Emerging Therapies for Multiple Myeloma

April 30, 2009
David Dingli, MD, PhD

S. Vincent Rajkumar, MD

Oncology, ONCOLOGY Vol 23 No 5, Volume 23, Issue 5

Developments in the understanding of multiple myeloma biology have revolutionized our approach to therapy, leading to meaningful improvements in survival.[1] It is becoming increasingly clear that like all tumors, myeloma is a heterogeneous disorder, with different cytogenetic abnormalities, disease kinetics, response to therapy, and prognosis.[2,3] Therefore, a “one size fits all” approach to therapy is no longer tenable for this disease.[4,5] In parallel with this novel understanding of disease biology has been the discovery of novel classes of agents such as the immunomodulatory agents (IMiDs)[6,7] and proteasome inhibitors (eg, bortezomib [Velcade])[8] that alone have significant activity against the disease and more so when used in combination with other agents.

Abstract In the past decade, the therapeutic landscape for myeloma has changed dramatically with the advent of novel agents such as immunomodulatory drugs (IMiDs) and proteasome inhibitors (bortezomib). These agents alone have activity against myeloma with even better responses when combined with additional agents such as steroids and chemotherapy. Initially introduced for relapsed/refractory disease, these agents are being increasingly tested in the upfront setting with improvement in response rates and prolongation of responses. We review the key findings from recently completed and ongoing studies that evaluate the effect of the novel therapies, both in newly diagnosed myeloma and in relapsed disease. The use of these agents in specific settings is also discussed.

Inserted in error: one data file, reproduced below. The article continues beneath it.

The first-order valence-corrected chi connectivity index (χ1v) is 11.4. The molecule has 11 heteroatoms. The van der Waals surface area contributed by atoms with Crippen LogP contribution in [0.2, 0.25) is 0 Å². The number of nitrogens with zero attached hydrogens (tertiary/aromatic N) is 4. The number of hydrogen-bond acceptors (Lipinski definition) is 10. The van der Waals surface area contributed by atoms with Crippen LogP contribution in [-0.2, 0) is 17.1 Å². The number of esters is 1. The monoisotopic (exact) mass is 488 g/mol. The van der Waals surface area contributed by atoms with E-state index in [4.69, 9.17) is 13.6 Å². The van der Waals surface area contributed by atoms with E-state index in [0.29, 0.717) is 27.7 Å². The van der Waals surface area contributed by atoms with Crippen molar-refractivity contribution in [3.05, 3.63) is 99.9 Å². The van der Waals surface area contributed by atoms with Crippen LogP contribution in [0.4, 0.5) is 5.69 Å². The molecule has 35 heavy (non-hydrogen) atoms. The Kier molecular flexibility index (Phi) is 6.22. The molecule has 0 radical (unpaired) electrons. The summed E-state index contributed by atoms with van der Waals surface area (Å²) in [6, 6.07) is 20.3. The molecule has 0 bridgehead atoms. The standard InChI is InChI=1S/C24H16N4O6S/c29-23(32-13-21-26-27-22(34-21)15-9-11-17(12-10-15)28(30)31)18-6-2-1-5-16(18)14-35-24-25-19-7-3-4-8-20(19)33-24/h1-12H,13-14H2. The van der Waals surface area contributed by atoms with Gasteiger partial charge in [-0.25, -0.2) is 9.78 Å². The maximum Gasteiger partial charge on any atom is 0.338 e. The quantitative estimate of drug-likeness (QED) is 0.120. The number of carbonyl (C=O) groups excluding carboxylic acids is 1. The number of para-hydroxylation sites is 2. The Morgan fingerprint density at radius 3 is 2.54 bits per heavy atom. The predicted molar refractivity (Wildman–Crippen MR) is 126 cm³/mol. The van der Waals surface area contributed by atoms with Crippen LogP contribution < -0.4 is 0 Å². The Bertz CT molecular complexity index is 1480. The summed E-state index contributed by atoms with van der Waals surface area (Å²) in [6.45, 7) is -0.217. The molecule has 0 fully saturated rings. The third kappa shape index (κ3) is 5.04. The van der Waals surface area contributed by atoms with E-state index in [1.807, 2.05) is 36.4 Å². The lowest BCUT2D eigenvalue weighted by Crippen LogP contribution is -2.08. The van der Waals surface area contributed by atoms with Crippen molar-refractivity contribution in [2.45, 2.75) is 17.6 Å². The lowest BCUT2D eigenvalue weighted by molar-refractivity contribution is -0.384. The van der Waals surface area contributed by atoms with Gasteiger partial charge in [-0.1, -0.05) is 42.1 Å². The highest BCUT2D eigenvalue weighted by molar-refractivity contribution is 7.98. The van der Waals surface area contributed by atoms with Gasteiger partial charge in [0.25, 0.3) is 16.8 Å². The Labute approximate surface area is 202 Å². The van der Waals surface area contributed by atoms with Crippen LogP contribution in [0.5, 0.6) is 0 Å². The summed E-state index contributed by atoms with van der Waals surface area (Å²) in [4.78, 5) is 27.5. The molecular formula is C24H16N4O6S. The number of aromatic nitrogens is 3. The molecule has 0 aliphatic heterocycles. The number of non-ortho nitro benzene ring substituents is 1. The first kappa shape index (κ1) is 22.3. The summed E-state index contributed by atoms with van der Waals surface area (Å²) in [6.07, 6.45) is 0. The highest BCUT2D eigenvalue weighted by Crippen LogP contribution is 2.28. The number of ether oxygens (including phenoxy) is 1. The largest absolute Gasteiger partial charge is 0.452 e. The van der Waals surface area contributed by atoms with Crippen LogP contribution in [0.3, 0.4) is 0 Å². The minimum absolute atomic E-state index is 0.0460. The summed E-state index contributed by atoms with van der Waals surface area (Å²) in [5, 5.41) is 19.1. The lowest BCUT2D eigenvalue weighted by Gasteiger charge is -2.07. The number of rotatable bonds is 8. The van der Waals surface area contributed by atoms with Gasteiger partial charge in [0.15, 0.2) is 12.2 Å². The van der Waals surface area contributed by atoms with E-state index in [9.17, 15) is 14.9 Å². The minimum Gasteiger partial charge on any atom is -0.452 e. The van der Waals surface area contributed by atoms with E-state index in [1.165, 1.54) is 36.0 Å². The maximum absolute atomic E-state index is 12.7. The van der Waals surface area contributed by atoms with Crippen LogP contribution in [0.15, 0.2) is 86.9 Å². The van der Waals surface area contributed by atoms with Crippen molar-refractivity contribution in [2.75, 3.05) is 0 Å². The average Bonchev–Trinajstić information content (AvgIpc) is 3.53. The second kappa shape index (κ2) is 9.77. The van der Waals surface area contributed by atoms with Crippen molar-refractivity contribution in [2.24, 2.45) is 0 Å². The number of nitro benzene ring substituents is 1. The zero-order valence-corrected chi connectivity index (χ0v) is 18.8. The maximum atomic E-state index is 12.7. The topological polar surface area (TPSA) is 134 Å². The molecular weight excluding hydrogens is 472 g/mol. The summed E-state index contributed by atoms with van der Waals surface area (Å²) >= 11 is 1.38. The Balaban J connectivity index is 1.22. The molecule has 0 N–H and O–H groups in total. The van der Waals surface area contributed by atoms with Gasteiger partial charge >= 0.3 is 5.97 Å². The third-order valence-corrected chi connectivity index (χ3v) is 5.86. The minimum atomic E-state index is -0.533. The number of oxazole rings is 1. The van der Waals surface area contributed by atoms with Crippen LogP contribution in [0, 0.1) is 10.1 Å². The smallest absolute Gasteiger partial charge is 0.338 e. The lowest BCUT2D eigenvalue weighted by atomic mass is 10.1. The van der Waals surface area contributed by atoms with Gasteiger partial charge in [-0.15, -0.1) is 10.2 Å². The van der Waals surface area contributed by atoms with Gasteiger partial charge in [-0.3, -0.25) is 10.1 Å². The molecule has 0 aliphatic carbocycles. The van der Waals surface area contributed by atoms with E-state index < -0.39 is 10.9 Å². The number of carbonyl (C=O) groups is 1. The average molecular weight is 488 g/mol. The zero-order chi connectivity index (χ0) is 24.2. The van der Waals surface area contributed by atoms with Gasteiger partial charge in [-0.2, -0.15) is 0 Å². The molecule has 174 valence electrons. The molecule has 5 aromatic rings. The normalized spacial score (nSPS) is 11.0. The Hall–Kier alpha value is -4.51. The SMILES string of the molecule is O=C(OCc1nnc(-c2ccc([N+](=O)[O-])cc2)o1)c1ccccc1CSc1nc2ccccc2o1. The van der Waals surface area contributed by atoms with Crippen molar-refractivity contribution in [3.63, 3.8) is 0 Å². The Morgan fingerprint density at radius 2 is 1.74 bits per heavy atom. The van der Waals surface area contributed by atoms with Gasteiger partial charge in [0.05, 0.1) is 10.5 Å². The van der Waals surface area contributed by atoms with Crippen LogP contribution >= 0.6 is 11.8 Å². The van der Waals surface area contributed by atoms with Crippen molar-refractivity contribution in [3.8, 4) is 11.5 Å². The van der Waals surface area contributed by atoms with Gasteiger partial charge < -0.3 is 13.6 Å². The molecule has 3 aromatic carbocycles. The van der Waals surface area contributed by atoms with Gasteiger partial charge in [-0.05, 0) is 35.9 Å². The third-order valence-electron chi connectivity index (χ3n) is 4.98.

Developments in the understanding of multiple myeloma biology have revolutionized our approach to therapy, leading to meaningful improvements in survival.[1] It is becoming increasingly clear that like all tumors, myeloma is a heterogeneous disorder, with different cytogenetic abnormalities, disease kinetics, response to therapy, and prognosis.[2,3] Therefore, a “one size fits all” approach to therapy is no longer tenable for this disease.[4,5] In parallel with this novel understanding of disease biology has been the discovery of novel classes of agents such as the immunomodulatory agents (IMiDs)[6,7] and proteasome inhibitors (eg, bortezomib [Velcade])[8] that alone have significant activity against the disease and more so when used in combination with other agents. With the availability of this expanded therapeutic armamentarium, when faced with a new diagnosis of multiple myeloma, we have to address early on whether the patient is a potential candidate for autologous hematopoietic stem cell transplantation (ASCT). If the answer is in the affirmative, every effort must be made to treat such patients with agents that do not compromise hematopoietic stem/progenitor cell collection. In such a setting, a few cycles of induction therapy followed by early collection of progenitor cells is the current approach.

Diagnostic Evaluation and Prognosis